Top business tips for 2016 – Part Two

Top 10 business tipsIn the earlier post, Top business tips for 2016 – Part One, we discussed what business leaders around the world are now focusing intently on, their aims and challenges for the next 12 months in 2016. In particular, the key themes for business minds to raise their standards this new year.

Based upon the themes, you then develop an outline of your goals for 2016. The outcome should be no more than 3–4 big goals. Perhaps one goal per theme.
Did you manage to develop a list of goals? Or are you still struggling to find the small number of goals which will make a real difference to 2016?

Part Two of the best business leaders – and rock music legends – profiled in 2015 for the BBC’s (by Will Smale) The Boss slot share their thoughts on running or setting up a business in 2016.

Deb Weidenhamer, founder of American Auction Company

Deb Weidenhamer, founder of American Auction Company

Collective wisdom says that goal-setting, planning and managing your time wisely are critical for success.
However, there is a secret formula to achieving objectives that is widely overlooked – do what you dread first!
Tackle the task, have the conversation, do the mundane that you least want to do at the beginning of your day.
It takes incredible discipline to start with the unexciting, but when you complete the task, you avoid using psychic energy towards fretting about what you’re avoiding.
You will open yourself up to more inspiration and imagination and find more time to accomplish greatness.
David Spencer-Percival, founder of recruitment firm Spencer Ogden

David Spencer-Percival, founder of recruitment firm Spencer Ogden

Setting up your own business requires enormous focus, drive and ambition, coupled with an incredibly hard work ethic.
You need funding, and you need relentless energy. Charm and wit help.
You also need to have a decent pair of rose tinted glasses to hand as if you knew all the pitfalls before you started you probably wouldn’t do it.
But my one piece of advise is that outside legal and finance issues – don’t listen to anyone, don’t read business books, and do things your own way.
Technology and new ideas are changing the world faster than people can become experts in it. Don’t follow the crowd – think for yourself, be different and break the mould.
Nirmal Sethia, founder of Newby Teas

Nirmal Sethia, founder of Newby Teas

The most important things when starting a business are – don’t lie, don’t pretend, and don’t mislead your executives and the masses. And be passionate about the mission, have an innovative mind, and be totally honest in implementing your vision.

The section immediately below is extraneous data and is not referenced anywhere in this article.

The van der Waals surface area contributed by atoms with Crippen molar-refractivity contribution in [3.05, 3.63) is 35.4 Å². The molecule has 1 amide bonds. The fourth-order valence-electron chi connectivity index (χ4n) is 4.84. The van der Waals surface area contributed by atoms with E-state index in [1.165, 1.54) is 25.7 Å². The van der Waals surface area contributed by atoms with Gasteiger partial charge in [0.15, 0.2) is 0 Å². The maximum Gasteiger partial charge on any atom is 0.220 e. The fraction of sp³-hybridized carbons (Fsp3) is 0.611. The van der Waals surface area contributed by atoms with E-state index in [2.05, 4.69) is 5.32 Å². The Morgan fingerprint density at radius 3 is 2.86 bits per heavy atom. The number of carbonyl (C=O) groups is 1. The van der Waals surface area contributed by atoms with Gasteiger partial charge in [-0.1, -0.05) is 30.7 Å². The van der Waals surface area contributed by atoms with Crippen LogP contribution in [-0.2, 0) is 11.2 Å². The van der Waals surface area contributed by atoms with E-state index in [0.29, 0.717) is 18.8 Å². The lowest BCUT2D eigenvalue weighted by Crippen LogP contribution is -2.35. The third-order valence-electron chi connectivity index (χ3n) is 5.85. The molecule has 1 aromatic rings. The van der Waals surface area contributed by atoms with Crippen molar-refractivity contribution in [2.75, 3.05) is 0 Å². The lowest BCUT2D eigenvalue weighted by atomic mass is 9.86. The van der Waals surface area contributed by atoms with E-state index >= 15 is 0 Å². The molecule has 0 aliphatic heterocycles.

Hiring the best team is a matter of luck. Bosses must keep their eyes open not to allow politics, dishonesty and indiscipline. Anybody who gets involved with these three, should be sent home immediately. In my experience, referrals are the best source of fine personnel.
How long does it take for positive returns? Management is about making things happen, managing changes.
If the vision is innovative and supported by all requisites, i.e. finances, production planning, and strong administration, then success needs short gestation.
Innovation is not only required for product, but also for administrative and financial systems. Slow progress can be tolerated, but negativity beyond a short space of time – in spite of the excellent management team – should indicate the time is ready to pull the plug.
There ought to be constant innovation in both product, resources and management. Without personal commitment and understanding of people’s psyche, the best can fail. A successful entrepreneur needs divine grace, commitment to the cause, discipline and courage.
Gary Grant, the founder of toy shop chain The Entertainer

Gary Grant, the founder of toy shop chain The Entertainer

Entrepreneurs have a different level of risk taking.
In life we all have a risk threshold. There are people for whom not having secured their regular monthly salary cheque is daunting.
You have to believe in yourself, and then you have just got to go for it.
Depending on where you are on the risk register separates the very calculated “I need to know all the answers” type of person, from the ‘I’ve got a good gut feel about this, I’m just going to give it a go’ person. To be honest, the later one is the kind of person I am. I’ll have a go.
I don’t take on unnecessary risk. But if you want dead certs they don’t come your way. They don’t exist.
Mark Constantine, founder of toiletries and cosmetics firm Lush

Mark Constantine, founder of toiletries and cosmetics firm Lush

Reconsider your marketing. If your marketing is the same as others in your sector, you’re doing it wrong.
Make sure that your customer can work out the value for money. If they can’t, you don’t deserve to retain them.
Think of different things you can do with your business that are not just about making money.


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